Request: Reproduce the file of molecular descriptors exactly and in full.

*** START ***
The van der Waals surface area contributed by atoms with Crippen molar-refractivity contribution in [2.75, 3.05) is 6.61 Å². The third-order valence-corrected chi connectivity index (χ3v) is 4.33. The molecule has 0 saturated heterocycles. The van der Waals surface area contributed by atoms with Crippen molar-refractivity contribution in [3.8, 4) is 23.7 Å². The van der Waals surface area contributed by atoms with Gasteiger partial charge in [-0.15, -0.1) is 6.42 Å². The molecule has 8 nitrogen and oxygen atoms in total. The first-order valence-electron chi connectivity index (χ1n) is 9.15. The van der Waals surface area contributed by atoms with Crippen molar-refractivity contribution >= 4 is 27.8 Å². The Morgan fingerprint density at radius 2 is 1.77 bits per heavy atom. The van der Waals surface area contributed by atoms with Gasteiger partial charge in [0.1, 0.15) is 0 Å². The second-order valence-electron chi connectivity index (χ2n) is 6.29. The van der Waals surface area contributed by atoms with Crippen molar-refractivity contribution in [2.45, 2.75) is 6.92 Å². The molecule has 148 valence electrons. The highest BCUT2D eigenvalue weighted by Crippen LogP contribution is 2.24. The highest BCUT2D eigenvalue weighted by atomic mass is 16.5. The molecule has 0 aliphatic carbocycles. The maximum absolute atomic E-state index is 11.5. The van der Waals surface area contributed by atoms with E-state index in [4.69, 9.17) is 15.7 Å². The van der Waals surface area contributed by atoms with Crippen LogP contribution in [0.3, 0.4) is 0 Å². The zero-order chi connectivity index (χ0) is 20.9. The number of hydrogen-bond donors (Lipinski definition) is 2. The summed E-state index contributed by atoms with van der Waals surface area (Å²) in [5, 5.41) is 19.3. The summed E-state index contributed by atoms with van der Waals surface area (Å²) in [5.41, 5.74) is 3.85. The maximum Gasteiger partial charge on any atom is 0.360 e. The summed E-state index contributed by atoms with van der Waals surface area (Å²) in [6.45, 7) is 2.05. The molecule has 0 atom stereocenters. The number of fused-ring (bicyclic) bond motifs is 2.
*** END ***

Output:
The van der Waals surface area contributed by atoms with Crippen molar-refractivity contribution in [2.75, 3.05) is 6.61 Å². The third-order valence-corrected chi connectivity index (χ3v) is 4.33. The molecule has 0 saturated heterocycles. The van der Waals surface area contributed by atoms with Crippen molar-refractivity contribution in [3.8, 4) is 23.7 Å². The van der Waals surface area contributed by atoms with Gasteiger partial charge in [-0.15, -0.1) is 6.42 Å². The molecule has 8 nitrogen and oxygen atoms in total. The first-order valence-electron chi connectivity index (χ1n) is 9.15. The van der Waals surface area contributed by atoms with Crippen molar-refractivity contribution >= 4 is 27.8 Å². The Morgan fingerprint density at radius 2 is 1.77 bits per heavy atom. The van der Waals surface area contributed by atoms with Gasteiger partial charge in [0.1, 0.15) is 0 Å². The second-order valence-electron chi connectivity index (χ2n) is 6.29. The van der Waals surface area contributed by atoms with Crippen molar-refractivity contribution in [2.45, 2.75) is 6.92 Å². The molecule has 148 valence electrons. The highest BCUT2D eigenvalue weighted by Crippen LogP contribution is 2.24. The highest BCUT2D eigenvalue weighted by atomic mass is 16.5. The molecule has 0 aliphatic carbocycles. The maximum absolute atomic E-state index is 11.5. The van der Waals surface area contributed by atoms with E-state index in [4.69, 9.17) is 15.7 Å². The van der Waals surface area contributed by atoms with Crippen LogP contribution in [0.3, 0.4) is 0 Å². The zero-order chi connectivity index (χ0) is 20.9. The number of hydrogen-bond donors (Lipinski definition) is 2. The summed E-state index contributed by atoms with van der Waals surface area (Å²) in [5, 5.41) is 19.3. The summed E-state index contributed by atoms with van der Waals surface area (Å²) in [5.41, 5.74) is 3.85. The maximum Gasteiger partial charge on any atom is 0.360 e. The summed E-state index contributed by atoms with van der Waals surface area (Å²) in [6.45, 7) is 2.05. The molecule has 0 atom stereocenters. The number of fused-ring (bicyclic) bond motifs is 2.